You might want to challenge my taste in movies, but one of my favorites is a 1984 send up of gangster pictures, something called Johnny Dangerously. It stars Michael Keaton in the title role, and I just think it’s funny as hell. The late, great Maureen Stapleton as Johnny’s mother was never better.
There’s a scene in the film where the main antagonist, played by Joe Piscopo (whatever happened to HIM?), wants to know the schedule of Johnny’s brother, the district attorney, that night, so he can whack him. So he turns on the radio.
“Should be great weather tonight as D.A. Tommy Kelly attends the premiere of the new James Cagney movie,” the announcer intones. Piscopo turns the radio off.
“Which theater?,” one of Piscopo’s minions asks. So the radio is turned back on.
Ken Kal may as well be that radio announcer.
I don’t have too many hard and fast rules when it comes to listening to sports on the radio. In fact, I just have one.
GIVE THE SCORE. You can insert some of those comic strip symbols for cussing in between “the” and “score”, too.
But no such worries with Kal, the Red Wings’ radio play-by-play guy since the 1995-96 season. We’ll discuss who he replaced in just a moment.
Kal doesn’t break my hard and fast rule. Ever. In fact, he just set a new record the other night. I was climbing into my car – Game 4 of the Red Wings-Dallas Stars series already underway. I flicked on the radio. I didn’t have to wonder for very long what the status of the game was.
“...no score as Lidstrom fetches the puck ...” Kal said, literally the moment I turned the thing on. It was better than the announcer in that scene from Johnny Dangerously.
See how simply brilliant that is?
Ken Kal (right) and radio partner Paul Woods
Now, I’ve listened to some of the baseball guys in town over the years – the ones not named Ernie Harwell – and you’d think that the score was some sort of secret, only to be given out on a need-to-know basis. For minutes on end I’ve listened, practically in tears, begging them to tell me what the &%$!# score is. Often I’ve had to wait till the end of the inning before they finally condescend to my request – which by that point has been violently yelled inside my car, with words not fit to print here.
Why, oh why, is the score of the game treated in such a cloak-and-dagger fashion by some of these microphone types?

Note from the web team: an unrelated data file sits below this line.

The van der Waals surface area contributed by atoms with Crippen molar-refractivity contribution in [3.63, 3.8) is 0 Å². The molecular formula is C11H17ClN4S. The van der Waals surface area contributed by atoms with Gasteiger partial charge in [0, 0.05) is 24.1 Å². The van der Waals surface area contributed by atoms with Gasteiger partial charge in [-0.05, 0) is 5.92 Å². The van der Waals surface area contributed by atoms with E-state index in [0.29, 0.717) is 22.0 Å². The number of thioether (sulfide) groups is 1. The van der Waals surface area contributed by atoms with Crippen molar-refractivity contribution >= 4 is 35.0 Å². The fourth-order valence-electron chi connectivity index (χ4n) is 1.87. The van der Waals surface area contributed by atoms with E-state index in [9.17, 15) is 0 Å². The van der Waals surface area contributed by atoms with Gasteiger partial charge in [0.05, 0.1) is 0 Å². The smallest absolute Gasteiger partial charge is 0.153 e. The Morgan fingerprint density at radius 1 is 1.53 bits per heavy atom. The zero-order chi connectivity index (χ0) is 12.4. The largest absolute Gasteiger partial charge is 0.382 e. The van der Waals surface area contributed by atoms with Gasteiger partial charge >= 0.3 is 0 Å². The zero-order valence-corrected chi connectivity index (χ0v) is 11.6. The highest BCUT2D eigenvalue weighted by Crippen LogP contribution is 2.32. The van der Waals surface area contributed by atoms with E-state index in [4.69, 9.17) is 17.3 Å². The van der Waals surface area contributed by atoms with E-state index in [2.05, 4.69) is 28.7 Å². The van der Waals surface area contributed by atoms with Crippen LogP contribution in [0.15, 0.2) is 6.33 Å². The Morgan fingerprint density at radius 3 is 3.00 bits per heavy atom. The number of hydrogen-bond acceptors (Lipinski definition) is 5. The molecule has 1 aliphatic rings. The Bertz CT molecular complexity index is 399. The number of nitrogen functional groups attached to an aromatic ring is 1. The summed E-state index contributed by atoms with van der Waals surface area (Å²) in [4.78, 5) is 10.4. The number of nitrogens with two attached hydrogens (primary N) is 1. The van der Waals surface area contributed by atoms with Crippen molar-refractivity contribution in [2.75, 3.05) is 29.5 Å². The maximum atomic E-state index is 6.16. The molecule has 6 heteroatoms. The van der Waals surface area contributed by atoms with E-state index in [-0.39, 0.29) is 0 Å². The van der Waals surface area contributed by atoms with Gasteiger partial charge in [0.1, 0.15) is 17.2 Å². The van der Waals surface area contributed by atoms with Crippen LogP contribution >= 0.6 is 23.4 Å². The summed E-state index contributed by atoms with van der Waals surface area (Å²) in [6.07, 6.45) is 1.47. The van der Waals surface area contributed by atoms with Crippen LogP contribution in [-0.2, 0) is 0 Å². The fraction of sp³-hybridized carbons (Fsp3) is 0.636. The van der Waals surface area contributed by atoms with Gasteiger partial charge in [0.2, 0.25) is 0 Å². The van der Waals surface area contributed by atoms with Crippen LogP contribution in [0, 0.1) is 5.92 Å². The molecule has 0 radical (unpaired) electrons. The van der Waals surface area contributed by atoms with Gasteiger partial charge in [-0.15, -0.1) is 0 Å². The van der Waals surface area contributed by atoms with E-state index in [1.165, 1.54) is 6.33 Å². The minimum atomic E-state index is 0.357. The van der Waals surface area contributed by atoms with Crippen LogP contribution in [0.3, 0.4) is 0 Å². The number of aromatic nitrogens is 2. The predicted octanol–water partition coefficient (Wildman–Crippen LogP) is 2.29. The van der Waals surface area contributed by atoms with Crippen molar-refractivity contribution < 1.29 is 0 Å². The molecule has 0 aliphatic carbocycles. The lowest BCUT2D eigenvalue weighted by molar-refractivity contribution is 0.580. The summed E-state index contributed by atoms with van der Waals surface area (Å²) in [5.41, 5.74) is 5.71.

Speaking of Harwell, Ernie once told me that it was the legendary Red Barber who taught him a trick. Barber used to keep a three-minute egg timer in the broadcast booth. When the grains of sand ran out, he’d flip the timer over. And he’d give the score, too. For that tip alone, Red Barber should have been inducted into the Hall of Fame – of life.
Hockey on the radio can be a fascinating, heart-pounding thing to hear. Without the visual, you have to rely on the tone of the announcer’s voice. And when it reaches a crescendo or rises an octave or two, your heart flutters. For something exciting has just happened – and only the radio guy knows for sure. Kal possesses that change of octaves. But no one was more exciting in that department than Bruce Martyn, who preceded Kal for the 30 years prior to 1995.
Martyn had a voice made for hockey announcing, although he started out as a DJ, spinning records on WCAR. The late George Puscas said that Martyn, who also did
“He shoots ... he SCORES!!” Martyn would crackle in that nasally, octave-changing pitch of his, and there just wasn’t anything more fetching on the dial at that particular moment. Oh, and he gave the score, too. It would go something like this.
“Puck sent back into the
Didya catch it?
Kal does it the Martyn way – blending the giving of the score with the play-by-play monologue. It’s seamless and genius and what’s so $#@!& hard about it, anyway?
Television, a few years back, abided my hard and fast rule, capitalizing on its advantage of being a visual medium. Now it’s commonplace to flip on a game on the tube and see the score permanently embedded onto the screen. In fact, it’s hard to imagine that there was a time when that wasn’t the norm.
Now if we can just get the radio folks to cooperate.
Dan Dickerson, the Tigers voice, does a pretty decent job in this area. Not so his partner, the wretched Jim Price, who’s one of those secret-keepers when it comes to the score. George Blaha, thrilling us with his descriptions of Pistons basketball for over 30 years, not only gives the score, he does so with accoutrements.
“Five and forty-five to go in the third....Chauncey on the right wing...six on the shot clock...here’s the triple try...it’s through! And the Pistons lead ‘em by eight, 76-68!”
Blaha has been giving us the score the same way Gallagher gave us comedy: with flair, drama, and a distinct lack of finesse. But always with the accompanying oohs and ahhs.
A simple egg timer. That’s all Red Barber and Ernie Harwell needed to remind themselves to clue their listeners in on the most important statistic of any ballgame. They still make those timers, you know. I saw one at Target the other day. So it can still be done.